"Plans for other satellite campuses [beyond use of the Backus Middle School in Ward 5] will follow. UDC already runs workforce-development programs at McKinley Technology High in Ward 5, the old Fletcher-Johnson school in Ward 7, and the Patricia R. Harris Education Center in Ward 8. “We want satellites everywhere,” said Emily Durso, chair of the University's Board of Trustees. “Research shows that community college students want to go to school where they live.”I would add that nontraditional students are also likely to appreciate the ability to take classes where they work.
You can view the entire September 2, 2009 edition of The Current here. The viewpoint op-ed, reprinted below, appears on page 13. The report on UDC appears on page 1 and continues on page 25.
A flagship college or a boutique hotel?
“Ah! sir, I hope the time may never come when we would make less beautiful and attractive the places where our children are to receive an education, where lasting impressions are to be made upon the young mind, than we would the offices of State ... It has been well said by an eminent thinker, ‘Show me the churches and schoolhouses of a nation, and I will tell you what is its civilization and enlightenment.’”
Those were the eloquent words of Alderman W.H. Chase at the dedication of the Franklin School in 1869. His words were a reaction to critics who believed the building, designed by Adolf Cluss, was too fine for a public schoolhouse.
We return full circle today, as the District government, after soliciting requests for offers, opted not to award use of the now-vacant historic building at 13th and K streets NW to the city’s burgeoning public charter schools. Rather, the Office of the Deputy Mayor for Planning and Economic Development (read, private developers) may now hold the key to its future.
When constructed, the Franklin School was the flagship of seven modern urban public school buildings that housed, for the first time, a comprehensive system of free universal public education in the District.
Over the years, its mission evolved but remained true to public education. It housed the first normal school in D.C., providing teacher training, and held the first high school classes. Technical/vocational training classes were introduced, and a business high school arrived in 1891. From 1925 until 1968, the building served as the Board of Education’s headquarters. It then hosted an adult education center until 1989, when it closed for renovation. It did not reopen. Instead, the building decayed. Not coincidentally, so did the District’s educational system.
In its latest life, the Franklin School served as a low-barrier shelter for the homeless. The shelter, which had virtually no support services, took in more than 300 men each evening. Out into Franklin Square Park and the surrounding downtown streets they flowed when the shelter tossed them out each morning.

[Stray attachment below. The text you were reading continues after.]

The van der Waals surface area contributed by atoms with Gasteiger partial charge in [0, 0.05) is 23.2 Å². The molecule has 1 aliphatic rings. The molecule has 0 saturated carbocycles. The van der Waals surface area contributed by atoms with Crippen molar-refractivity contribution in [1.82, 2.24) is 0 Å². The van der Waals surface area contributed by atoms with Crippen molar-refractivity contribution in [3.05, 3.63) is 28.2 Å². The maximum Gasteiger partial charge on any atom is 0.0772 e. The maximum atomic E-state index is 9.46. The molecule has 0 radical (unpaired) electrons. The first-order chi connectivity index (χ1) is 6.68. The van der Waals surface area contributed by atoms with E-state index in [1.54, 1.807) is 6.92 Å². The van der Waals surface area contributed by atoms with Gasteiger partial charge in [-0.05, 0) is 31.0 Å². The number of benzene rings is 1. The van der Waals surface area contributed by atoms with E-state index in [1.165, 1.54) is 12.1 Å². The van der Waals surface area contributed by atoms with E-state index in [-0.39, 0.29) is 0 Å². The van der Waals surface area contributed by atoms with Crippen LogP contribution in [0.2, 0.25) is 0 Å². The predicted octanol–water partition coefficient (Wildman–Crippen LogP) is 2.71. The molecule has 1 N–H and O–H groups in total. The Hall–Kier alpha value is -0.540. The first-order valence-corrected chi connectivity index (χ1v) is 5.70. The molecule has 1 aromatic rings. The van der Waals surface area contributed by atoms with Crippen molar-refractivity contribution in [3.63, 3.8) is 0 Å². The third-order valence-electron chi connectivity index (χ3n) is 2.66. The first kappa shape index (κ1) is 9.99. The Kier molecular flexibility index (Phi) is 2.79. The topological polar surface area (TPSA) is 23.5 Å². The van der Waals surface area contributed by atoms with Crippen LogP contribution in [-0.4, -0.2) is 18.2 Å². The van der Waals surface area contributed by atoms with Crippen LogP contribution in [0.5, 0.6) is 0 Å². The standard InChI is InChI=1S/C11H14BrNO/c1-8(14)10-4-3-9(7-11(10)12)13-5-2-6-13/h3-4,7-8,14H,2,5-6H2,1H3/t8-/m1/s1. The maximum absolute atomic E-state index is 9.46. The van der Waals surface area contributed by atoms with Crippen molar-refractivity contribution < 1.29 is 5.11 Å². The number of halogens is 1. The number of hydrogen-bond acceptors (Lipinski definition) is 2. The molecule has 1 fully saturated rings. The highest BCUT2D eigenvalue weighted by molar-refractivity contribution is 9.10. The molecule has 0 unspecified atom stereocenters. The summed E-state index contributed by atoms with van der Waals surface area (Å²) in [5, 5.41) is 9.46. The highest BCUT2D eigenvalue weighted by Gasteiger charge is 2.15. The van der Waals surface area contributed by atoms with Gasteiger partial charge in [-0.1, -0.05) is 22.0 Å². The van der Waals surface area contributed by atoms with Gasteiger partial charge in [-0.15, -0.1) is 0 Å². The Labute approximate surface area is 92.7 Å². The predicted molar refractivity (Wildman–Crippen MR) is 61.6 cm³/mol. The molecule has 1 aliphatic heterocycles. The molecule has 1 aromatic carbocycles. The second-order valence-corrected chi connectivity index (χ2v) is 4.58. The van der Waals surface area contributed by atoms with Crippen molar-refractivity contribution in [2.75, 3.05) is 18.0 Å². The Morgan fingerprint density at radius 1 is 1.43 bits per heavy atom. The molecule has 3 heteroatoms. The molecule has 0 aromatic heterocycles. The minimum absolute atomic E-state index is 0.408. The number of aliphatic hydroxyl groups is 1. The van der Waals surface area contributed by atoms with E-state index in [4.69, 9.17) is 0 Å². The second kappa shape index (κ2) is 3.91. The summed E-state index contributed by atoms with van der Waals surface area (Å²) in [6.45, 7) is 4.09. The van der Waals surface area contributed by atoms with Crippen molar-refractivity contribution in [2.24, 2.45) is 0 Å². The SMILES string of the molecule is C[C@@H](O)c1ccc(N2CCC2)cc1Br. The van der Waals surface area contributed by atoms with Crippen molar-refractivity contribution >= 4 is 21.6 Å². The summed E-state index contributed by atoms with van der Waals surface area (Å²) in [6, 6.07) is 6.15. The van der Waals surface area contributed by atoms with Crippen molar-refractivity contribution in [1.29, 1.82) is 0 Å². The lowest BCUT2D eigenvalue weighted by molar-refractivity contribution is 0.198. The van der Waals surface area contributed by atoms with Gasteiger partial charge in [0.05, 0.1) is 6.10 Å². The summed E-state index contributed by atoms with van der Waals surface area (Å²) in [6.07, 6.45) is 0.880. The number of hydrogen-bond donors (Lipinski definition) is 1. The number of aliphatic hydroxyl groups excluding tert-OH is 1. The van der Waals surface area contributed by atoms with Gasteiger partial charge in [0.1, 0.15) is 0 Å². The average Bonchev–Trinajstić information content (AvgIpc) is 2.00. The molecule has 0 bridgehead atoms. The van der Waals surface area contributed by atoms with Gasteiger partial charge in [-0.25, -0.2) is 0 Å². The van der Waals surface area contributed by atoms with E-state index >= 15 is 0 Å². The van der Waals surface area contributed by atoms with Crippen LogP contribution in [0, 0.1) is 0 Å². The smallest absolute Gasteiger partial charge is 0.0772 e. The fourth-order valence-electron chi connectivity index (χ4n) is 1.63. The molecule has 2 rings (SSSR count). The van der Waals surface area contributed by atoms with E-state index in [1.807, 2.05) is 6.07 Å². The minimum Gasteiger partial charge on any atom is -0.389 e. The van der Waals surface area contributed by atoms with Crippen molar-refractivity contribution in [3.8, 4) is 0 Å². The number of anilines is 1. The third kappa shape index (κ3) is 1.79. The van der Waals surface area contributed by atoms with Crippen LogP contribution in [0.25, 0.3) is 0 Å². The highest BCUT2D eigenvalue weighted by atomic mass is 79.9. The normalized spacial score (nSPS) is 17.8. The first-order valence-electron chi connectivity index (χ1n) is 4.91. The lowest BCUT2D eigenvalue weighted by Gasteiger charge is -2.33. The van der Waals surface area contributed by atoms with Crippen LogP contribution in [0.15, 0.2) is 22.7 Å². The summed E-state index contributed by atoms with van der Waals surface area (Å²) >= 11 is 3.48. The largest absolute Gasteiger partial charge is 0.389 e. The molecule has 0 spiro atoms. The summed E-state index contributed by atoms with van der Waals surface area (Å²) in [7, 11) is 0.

After gradually removing its beds to reduce capacity, Mayor Adrian Fenty abruptly closed the homeless warehouse in September 2008. The move was part of a noble, but still unachieved, goal — to move the homeless into transitional housing and smaller shelters across the city.
Even while the building still operated as a shelter, the city solicited proposals for its reuse. In 2005, the city entered a no-bid agreement with a politically connected developer to transform the building into a boutique hotel and private club. After questions arose regarding the city’s authority to enter the lease, the District backed out, leading to a lawsuit the city settled for a half-million dollars.
Transforming the Franklin School into a high-end hotel certainly has its appeal, not the least of which is tax revenue.
But what would Alderman Chase say?
If the Franklin School is not to house charter schools, there’s another sound option: the flagship building of D.C.’s new community college.
This year, the new president of the ailing University of the District of Columbia, Allen L. Sessoms, made the bold, wise decision to end open admissions for four-year degree programs and split off a separate community college. This marks an opportunity to return the Franklin School building to its roots.
The city is striving to repair its bruised and battered elementary and secondary education systems. But how do we provide tools for success to the generation that system has already failed? And, if Chancellor Michelle Rhee is successful in bringing students back into the public schools, what are their options when they graduate?
A downtown community college campus would provide adult education, technical training and four year degree programs. It would prepare students for the jobs that are so vital to the District’s economy, but for which employers find themselves relying on the Maryland and Virginia workforces.
Envision the new downtown campus opening its doors onto Franklin Square Park, where students would prepare for classes and eat lunch on the lawn.
Night students would walk to class from their downtown jobs. Steps away, the Martin Luther King Jr. Memorial Library would provide a resource for students. It would add vibrancy and energy to downtown — and further public education.
Turning the Franklin School into a boutique hotel may have appeal, but this historic building must be something more.